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Why we should tap out

It’s a good idea to tap out

So I’ve been meaning to do a post on this for a while now and it pretty much covers why you should tap out and when to tap out. 

Just from this last ADCC, there was a crazy match with Tye Ruotolo and Paulo Miyao. I just wanted to say that Paulo is an outlier in that he has flexible joints and high pain tolerance. 

So what you guys are seeing is a high level athlete who makes a living competing. He and his brother have made the conscious decision to not tap out to any type of leg locks or really any (joint)submissions and that has paid off for both of them as far as accomplishing major wins and medals at the most prestigious tournaments. 

Paulo was able to survive Tye’s knee bar attempt and take the victory in their match and secure the third place finish at the 2019 ADCC World Championship. 

But the flip side is that their bodies are beat up, practically destroyed, and we might not see that now because they’re still a little young. But I think 10, 15, 20 years down the line they’re going to be in massive pain. I’m sure they’re in pain now, but definitely in the future they’re going to be in a lot of pain. I’m sure their quality of life has been impacted now, but it’s going to be worse off not being able to train in middle age.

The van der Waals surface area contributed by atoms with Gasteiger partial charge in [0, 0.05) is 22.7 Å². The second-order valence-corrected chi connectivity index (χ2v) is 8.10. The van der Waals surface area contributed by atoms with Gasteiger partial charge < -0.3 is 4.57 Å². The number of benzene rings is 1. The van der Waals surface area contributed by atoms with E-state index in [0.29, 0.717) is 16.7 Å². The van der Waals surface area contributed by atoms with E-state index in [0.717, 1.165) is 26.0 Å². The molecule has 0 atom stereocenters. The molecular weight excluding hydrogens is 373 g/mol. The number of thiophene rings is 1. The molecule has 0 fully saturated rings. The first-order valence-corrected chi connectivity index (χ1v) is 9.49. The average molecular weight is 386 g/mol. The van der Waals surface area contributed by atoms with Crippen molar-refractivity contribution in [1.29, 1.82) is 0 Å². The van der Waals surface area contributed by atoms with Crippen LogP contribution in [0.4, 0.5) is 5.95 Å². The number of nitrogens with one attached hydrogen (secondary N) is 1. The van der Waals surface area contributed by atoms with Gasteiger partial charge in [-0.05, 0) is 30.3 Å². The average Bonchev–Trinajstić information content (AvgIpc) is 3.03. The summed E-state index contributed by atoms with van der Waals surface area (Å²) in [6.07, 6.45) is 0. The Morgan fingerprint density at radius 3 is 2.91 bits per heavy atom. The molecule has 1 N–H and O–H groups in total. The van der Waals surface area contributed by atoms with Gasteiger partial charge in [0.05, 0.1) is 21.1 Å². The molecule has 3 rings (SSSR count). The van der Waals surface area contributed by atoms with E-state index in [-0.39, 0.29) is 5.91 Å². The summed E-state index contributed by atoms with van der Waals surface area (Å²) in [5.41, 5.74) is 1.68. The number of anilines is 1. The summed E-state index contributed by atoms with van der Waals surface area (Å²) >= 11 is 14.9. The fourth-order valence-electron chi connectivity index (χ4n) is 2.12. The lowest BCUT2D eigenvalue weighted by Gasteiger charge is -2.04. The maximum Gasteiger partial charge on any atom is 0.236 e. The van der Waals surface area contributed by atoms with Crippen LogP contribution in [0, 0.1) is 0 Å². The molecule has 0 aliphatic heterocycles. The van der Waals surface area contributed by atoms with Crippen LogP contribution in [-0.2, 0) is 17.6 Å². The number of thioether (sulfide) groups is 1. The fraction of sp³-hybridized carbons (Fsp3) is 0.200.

So guys, just be careful out there, be smart and know that tapping is important. It’s important to tap out because it keeps your body healthy. You tap out when you get caught and then you slap hands and go again. It’s as simple as that. 

Again, these athletes made the conscious decision to not tap out, but if you’re a normal person, a hobbyist, a weekend warrior or realistically anybody with a life outside of training Jiu Jitsu. There comes a point when you need to tap out. 

What you don’t see is all the years of rehabilitation and surgeries and time being out of training. And that’s what happens when you don’t tap out. 

We really shouldn’t celebrate this kind of behavior. I mean, the top competitors do it, they made that conscious decision. They’re professionals, but for everyone else that’s not possible.